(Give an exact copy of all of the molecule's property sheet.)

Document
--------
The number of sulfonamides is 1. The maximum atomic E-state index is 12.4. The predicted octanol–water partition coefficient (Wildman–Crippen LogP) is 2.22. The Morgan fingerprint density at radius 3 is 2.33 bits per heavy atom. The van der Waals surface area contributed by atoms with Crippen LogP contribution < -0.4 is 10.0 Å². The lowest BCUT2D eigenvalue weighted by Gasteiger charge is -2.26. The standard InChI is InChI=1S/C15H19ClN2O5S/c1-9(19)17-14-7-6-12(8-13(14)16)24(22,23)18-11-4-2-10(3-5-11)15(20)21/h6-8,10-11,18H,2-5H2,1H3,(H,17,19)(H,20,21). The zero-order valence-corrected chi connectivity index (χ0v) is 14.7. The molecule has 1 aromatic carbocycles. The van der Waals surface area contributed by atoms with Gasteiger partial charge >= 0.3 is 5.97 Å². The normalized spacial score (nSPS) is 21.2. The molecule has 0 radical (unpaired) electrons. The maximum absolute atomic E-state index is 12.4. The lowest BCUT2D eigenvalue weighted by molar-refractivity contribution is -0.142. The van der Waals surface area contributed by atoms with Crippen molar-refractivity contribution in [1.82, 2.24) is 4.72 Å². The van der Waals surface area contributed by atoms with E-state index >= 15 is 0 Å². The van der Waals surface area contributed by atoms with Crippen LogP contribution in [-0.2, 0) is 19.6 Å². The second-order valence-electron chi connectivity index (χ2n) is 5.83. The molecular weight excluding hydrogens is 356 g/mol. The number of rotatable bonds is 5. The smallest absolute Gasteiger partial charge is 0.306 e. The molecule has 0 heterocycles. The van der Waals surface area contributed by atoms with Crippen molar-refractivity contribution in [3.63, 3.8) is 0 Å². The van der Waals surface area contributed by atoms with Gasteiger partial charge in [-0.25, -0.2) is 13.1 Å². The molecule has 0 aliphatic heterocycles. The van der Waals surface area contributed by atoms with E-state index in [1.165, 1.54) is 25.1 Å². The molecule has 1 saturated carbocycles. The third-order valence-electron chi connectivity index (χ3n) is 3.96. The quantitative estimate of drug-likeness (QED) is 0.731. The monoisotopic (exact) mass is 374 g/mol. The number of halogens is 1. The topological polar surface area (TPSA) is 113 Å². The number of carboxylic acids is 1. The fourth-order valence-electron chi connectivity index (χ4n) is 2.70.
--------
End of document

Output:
The number of sulfonamides is 1. The maximum atomic E-state index is 12.4. The predicted octanol–water partition coefficient (Wildman–Crippen LogP) is 2.22. The Morgan fingerprint density at radius 3 is 2.33 bits per heavy atom. The van der Waals surface area contributed by atoms with Crippen LogP contribution < -0.4 is 10.0 Å². The lowest BCUT2D eigenvalue weighted by Gasteiger charge is -2.26. The standard InChI is InChI=1S/C15H19ClN2O5S/c1-9(19)17-14-7-6-12(8-13(14)16)24(22,23)18-11-4-2-10(3-5-11)15(20)21/h6-8,10-11,18H,2-5H2,1H3,(H,17,19)(H,20,21). The zero-order valence-corrected chi connectivity index (χ0v) is 14.7. The molecule has 1 aromatic carbocycles. The van der Waals surface area contributed by atoms with Gasteiger partial charge >= 0.3 is 5.97 Å². The normalized spacial score (nSPS) is 21.2. The molecule has 0 radical (unpaired) electrons. The maximum absolute atomic E-state index is 12.4. The lowest BCUT2D eigenvalue weighted by molar-refractivity contribution is -0.142. The van der Waals surface area contributed by atoms with Crippen molar-refractivity contribution in [1.82, 2.24) is 4.72 Å². The van der Waals surface area contributed by atoms with E-state index >= 15 is 0 Å². The van der Waals surface area contributed by atoms with Crippen LogP contribution in [-0.2, 0) is 19.6 Å². The second-order valence-electron chi connectivity index (χ2n) is 5.83. The molecular weight excluding hydrogens is 356 g/mol. The number of rotatable bonds is 5. The smallest absolute Gasteiger partial charge is 0.306 e. The molecule has 0 heterocycles. The van der Waals surface area contributed by atoms with Crippen molar-refractivity contribution in [3.63, 3.8) is 0 Å². The van der Waals surface area contributed by atoms with Gasteiger partial charge in [-0.25, -0.2) is 13.1 Å². The molecule has 0 aliphatic heterocycles. The van der Waals surface area contributed by atoms with E-state index in [1.165, 1.54) is 25.1 Å². The molecule has 1 saturated carbocycles. The third-order valence-electron chi connectivity index (χ3n) is 3.96. The quantitative estimate of drug-likeness (QED) is 0.731. The monoisotopic (exact) mass is 374 g/mol. The number of halogens is 1. The topological polar surface area (TPSA) is 113 Å². The number of carboxylic acids is 1. The fourth-order valence-electron chi connectivity index (χ4n) is 2.70.